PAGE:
The man who was killed in this fashion was a Mr Meitlis according to testimony from Henryk Mandel.
On the last Sunday in December 1943, a high-powered inspection team, led by SS- Obergruppenführer Krüger arrived at the camp. Together with Göth, the inspection team toured the camp. As the tour commenced there was a black-out, Oskar Schindler had arranged for the electricity to be cut, so as to mask any deficiencies in his workshops.
In January 1944 Plaszow was designated a ‘Konzentrationlager’ under the central authority of SS-Obergruppenführer Pohl’s Main Economic and Administrative Office, in Oranienburg. In March 1944, some of the SS staff from the concentration camp at Majdanek in Lublin were transferred to KL Plaszow, among them SS doctor Max Blancke (who had been very active during selections in KL Lublin), and some of the female overseers. Together with them a small group of Jewish prisoners who were deported to Majdanek after the “Erntefest” operation were also evacuated to Plaszow.
At the beginning of 1944, building materials were brought to Plaszow for the construction of a crematorium and gas chambers. However, because of the costs involved and the proximity of the gas chambers in Auschwitz, the construction was probably deemed uneconomic and was never completed.
In order to accommodate several thousand Hungarian Jews, Göth requested that a cull needed to take place in Plaszow, and Glücks, SS-General and Inspector of Concentration Camps, agreed. Under the code name ‘Die Gesundheitaktion’ (the Health Action) Göth set about clearing space to make way for the anticipated 10,000 Hungarian Jews.
The selections began on the morning of 7 May 1944. On the Appellplatz, row upon row of prisoners, in barrack formation, stood silent and bewildered. Block by block they were marched to the reception area. Ordered to strip naked, as each name was called out, the prisoner presented him or herself to the examining teams of doctors headed by the SS Dr Blancke. The women had to line up and walk forward, one by one, and jump over a series of large holes that had been especially dug to test their levels of fitness – and therefore their right to survive. Prisoners were made to run up and down in front of the examiners. Some women, who were suffering from chronic diarrhoea, rubbed red cabbage leaves into their cheeks to give them colour During the course of the ‘Aktion’ 286 children were rounded up and kept penned in a separate compound. Parents seeing their children separated and confined began to wail and scream for their loved ones. There was panic and pandemonium everywhere. Whole families were separated in this selection, some to the left, and some to the right. Certain children, the urchins of the camp, had their hiding places already prepared; even so, when they dived for cover they would find that their hiding place had been taken by someone else, and they ran in frantic search of another sanctuary.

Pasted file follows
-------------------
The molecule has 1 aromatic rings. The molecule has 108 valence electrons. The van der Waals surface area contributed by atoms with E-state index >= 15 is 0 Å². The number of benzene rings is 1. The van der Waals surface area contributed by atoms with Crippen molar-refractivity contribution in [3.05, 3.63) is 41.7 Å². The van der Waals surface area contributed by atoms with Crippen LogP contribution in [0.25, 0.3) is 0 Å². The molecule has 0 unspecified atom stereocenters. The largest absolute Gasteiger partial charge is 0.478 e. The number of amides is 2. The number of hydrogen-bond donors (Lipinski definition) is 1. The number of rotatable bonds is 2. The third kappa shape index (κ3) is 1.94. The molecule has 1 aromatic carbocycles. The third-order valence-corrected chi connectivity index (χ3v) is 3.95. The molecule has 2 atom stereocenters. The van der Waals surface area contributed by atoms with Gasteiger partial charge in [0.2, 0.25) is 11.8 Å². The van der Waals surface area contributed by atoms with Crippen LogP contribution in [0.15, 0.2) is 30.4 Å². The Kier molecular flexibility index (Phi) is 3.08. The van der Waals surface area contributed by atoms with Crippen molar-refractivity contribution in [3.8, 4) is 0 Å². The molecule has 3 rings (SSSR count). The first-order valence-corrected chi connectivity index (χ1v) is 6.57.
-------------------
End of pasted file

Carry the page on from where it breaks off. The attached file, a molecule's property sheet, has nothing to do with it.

On 14 May, everyone knew their fate; those selected for transport marched to the waiting wagons now standing on the spur line that ran into the camp. During the course of the ‘aktion’ dance tunes and lively music were broadcast over the loudspeakers, providing a musical background for the sick and young children, who were being sent to the gas chambers of Auschwitz. As they marched to the wagons, the radio technicians with their sense of Germanic humour could be heard singing the German lullaby ‘Goodnight Mama’. Approximately 1,400 Jews were sent to Auschwitz on 14 May and were gassed the same day.
The camp also became a place of mass execution for political prisoners and civilians from Krakow. The condemned were brought in covered lorries, sometimes from the prison on Montelupich Street, or from the SS quarters on Pomorska Street. The approximate number of people executed is 8,000. The executions took place outside of the camp’s fences on two small hills, the remnants of old Austrian ramparts. Lorries arrived 3-4 times weekly, generally early in the morning. Under orders from an SS officer, the condemned prisoners jumped out of the lorries, disrobed, walked into a trench and laid on the ground. Here they were shot and their bodies were covered with sand and earth. From the beginning of 1944, the bodies of the executed prisoners were exhumed and burnt at Hujowa Gorka, on wooden platforms.
Witnesses claim that 17 truckloads of human ashes were removed from the cremation site, and that the ashes were probably scattered over the camp area. During July and August 1944 transports of prisoners left Plaszow for Auschwitz, Stutthof, Flossenbürg, Mauthausen and other concentration camps.
On 13 September 1944 Göth was arrested by the SS-und Polizeigericht Vl in Krakow. He was accused of misappropriating valuables and property from Jews during ghetto liquidations. His assistant, the Camp Elder Chilowicz, was the director of the camp’s Jewish Order Service, and had helped him amass stolen valuables and property.
As the liquidation of the camp drew near Göth arranged for Chilowicz and his family to escape, but during the escape attempt, on Göth’s orders, the whole family was shot.
On 14 January 1945, one day before the liberation of Krakow by the Russians, the last prisoners – 178 women and 2 boys - were sent to Auschwitz.
Plaszow – (Unpublished Document) Robin O’Neil
The Righteous – Sir Martin Gilbert
Auschwitz Chronicle – Danuta Czech
The Holocaust Journey – Sir Martin Gilbert
PK - Krakow
Copyright SJ H.E.A.R.T 2007